I have spent much of the last week thinking about food – making it, buying it, whether we have enough. I’m not having an Armageddon phase, imagining that the end of the world is nigh, nor am I over-reacting to constant news reports of food shortages around the world, serious though the problem is. No, I am just in the midst of a tidal wave of family visits, all of whom need to be fed, watered and have beds provided. This is in spite of the fact that we have a half-finished extension and only two properly working bedrooms, both of which are fully occupied by my immediate family.
These successive waves of visitors are camping out in the new bedroom on a series of borrowed beds and air mattresses piled high with sleeping bags. My parents are the most welcome. In addition to extra pairs of hands, they also travel in a campervan and simply park amongst the trees at the back of the property. All they require is a power cord, access to wash facilities and main meals.
I don’t see very much of my family which is probably why I sometimes find their descent, especially when it is en masse, overwhelming. My parents I see a few times a year. My siblings only every few years when they return from overseas, usually frazzled with travel and work.
I remember what it was like coming to Australia every few years and being dragged around by my parents to see people of whom we were supposed to be fond, but whom we didn’t really know. Names, places, beds, kitchens, all blurred into a whirl of making sure that we were doing the right thing and had all the things packed that we were meant to. I assume my brother remembers me, but I’m not so certain of my niece and nephews. All I can do is make sure that my lot share their toys and are friendly and that they are fed.
In pursuit of that, for the first time in my life I have been making meal plans for the week ahead. Usually I am of the “what do I have available and what do I feel like eating once four o’clock rolls around” school of meal planning but I have actually been making notes and lying in bed thinking about what to feed people. Over the rest of the week I have twelve people at most meals.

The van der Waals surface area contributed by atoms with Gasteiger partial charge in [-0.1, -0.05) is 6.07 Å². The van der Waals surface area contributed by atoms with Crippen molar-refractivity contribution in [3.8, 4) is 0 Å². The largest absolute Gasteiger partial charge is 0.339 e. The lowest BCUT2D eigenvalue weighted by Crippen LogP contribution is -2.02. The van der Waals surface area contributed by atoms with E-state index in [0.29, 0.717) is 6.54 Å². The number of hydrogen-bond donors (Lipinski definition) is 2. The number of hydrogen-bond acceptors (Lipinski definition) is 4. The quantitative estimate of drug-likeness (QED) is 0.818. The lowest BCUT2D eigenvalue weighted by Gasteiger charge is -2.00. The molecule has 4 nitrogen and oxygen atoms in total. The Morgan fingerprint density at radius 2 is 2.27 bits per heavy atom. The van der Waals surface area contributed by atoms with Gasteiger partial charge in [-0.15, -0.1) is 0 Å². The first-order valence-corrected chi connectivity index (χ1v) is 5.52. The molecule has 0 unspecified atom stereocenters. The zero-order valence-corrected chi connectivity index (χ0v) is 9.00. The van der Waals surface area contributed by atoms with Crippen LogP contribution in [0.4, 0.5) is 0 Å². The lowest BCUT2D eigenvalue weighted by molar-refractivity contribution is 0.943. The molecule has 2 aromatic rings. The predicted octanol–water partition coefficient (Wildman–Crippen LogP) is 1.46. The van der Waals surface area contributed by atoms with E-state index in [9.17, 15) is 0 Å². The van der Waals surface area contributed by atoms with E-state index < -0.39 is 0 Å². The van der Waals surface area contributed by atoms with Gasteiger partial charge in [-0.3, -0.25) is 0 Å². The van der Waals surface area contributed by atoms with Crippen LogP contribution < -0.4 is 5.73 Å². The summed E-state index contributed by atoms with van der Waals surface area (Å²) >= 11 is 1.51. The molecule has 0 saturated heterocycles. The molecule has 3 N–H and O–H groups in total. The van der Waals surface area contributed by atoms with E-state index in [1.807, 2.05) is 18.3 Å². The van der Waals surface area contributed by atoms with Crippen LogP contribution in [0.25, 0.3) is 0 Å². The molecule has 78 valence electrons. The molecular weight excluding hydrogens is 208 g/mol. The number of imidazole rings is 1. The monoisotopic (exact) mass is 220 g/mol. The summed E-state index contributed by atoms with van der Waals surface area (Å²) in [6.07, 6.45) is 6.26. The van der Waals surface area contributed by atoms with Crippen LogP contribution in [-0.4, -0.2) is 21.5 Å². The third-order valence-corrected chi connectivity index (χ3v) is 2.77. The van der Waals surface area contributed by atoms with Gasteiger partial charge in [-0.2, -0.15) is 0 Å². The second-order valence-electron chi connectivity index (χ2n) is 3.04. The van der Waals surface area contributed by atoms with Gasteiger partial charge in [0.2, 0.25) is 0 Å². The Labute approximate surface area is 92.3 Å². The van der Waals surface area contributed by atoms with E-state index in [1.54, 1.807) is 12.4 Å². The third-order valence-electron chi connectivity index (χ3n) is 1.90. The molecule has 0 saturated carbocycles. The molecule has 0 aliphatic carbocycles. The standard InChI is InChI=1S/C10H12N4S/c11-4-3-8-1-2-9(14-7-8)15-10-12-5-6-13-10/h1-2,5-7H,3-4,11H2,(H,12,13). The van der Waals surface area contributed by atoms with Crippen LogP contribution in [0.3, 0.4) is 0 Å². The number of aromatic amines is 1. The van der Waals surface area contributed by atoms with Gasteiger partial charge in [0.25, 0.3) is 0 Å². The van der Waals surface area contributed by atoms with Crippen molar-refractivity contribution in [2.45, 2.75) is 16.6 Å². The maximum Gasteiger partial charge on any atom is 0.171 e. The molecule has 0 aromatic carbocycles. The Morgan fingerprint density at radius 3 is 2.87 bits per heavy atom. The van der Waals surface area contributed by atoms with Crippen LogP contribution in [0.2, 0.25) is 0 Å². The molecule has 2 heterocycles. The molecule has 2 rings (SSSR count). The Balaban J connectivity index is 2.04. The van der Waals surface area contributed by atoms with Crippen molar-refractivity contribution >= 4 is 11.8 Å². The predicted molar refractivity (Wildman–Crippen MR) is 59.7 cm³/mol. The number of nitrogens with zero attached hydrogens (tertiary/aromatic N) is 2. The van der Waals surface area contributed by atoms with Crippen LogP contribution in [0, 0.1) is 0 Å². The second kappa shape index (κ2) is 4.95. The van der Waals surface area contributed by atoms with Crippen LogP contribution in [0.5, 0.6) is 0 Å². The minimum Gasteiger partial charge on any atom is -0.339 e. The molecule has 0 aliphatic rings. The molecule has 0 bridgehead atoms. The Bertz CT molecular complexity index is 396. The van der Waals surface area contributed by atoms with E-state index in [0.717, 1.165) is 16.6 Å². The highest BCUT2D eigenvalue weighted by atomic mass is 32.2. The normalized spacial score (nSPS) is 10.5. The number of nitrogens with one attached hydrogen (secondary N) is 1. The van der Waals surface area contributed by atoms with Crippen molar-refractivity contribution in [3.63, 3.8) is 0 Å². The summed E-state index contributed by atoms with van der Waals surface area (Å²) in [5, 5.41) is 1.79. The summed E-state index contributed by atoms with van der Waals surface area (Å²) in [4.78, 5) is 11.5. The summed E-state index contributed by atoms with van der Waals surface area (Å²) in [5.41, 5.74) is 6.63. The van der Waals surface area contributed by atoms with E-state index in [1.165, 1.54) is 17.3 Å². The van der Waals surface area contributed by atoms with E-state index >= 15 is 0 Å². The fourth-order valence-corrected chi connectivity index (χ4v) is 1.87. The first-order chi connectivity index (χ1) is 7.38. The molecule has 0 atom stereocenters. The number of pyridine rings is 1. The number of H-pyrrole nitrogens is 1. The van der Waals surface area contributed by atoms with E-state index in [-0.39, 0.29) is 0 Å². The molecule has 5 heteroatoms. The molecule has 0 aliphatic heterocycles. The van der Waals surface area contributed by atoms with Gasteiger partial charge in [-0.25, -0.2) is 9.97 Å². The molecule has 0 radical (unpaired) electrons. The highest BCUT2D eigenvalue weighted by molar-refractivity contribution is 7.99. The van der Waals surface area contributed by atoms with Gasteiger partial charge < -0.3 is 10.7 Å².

I’m beginning to realise how much time looking after large families must take. I am doing it with all the modern facilities of refrigerator, deep freezer, cooktop and oven. Not to mention a supermarket only a short drive away. My mother-in-law looked after five children with only a wood stove. I can’t even begin to imagine cooking with only an open fireplace for the large families typical of German migrants to this area. Simply putting food on the table must have been an immense effort especially as most of it was grown, farmed or hunted by people for themselves. Sometimes I hear people rhapsodising about the past and I wonder if they have any idea how difficult everyday life was. I certainly don’t even though I try to imagine it.
I have heard that there are a few doubters out there who believe that there might not actually be a book – that I write about writing but might not really be doing it. At times I wonder if that might be true. My recent blogging silence is certainly not the way to answer the critics. But I certainly am writing, if only shopping lists and food plans.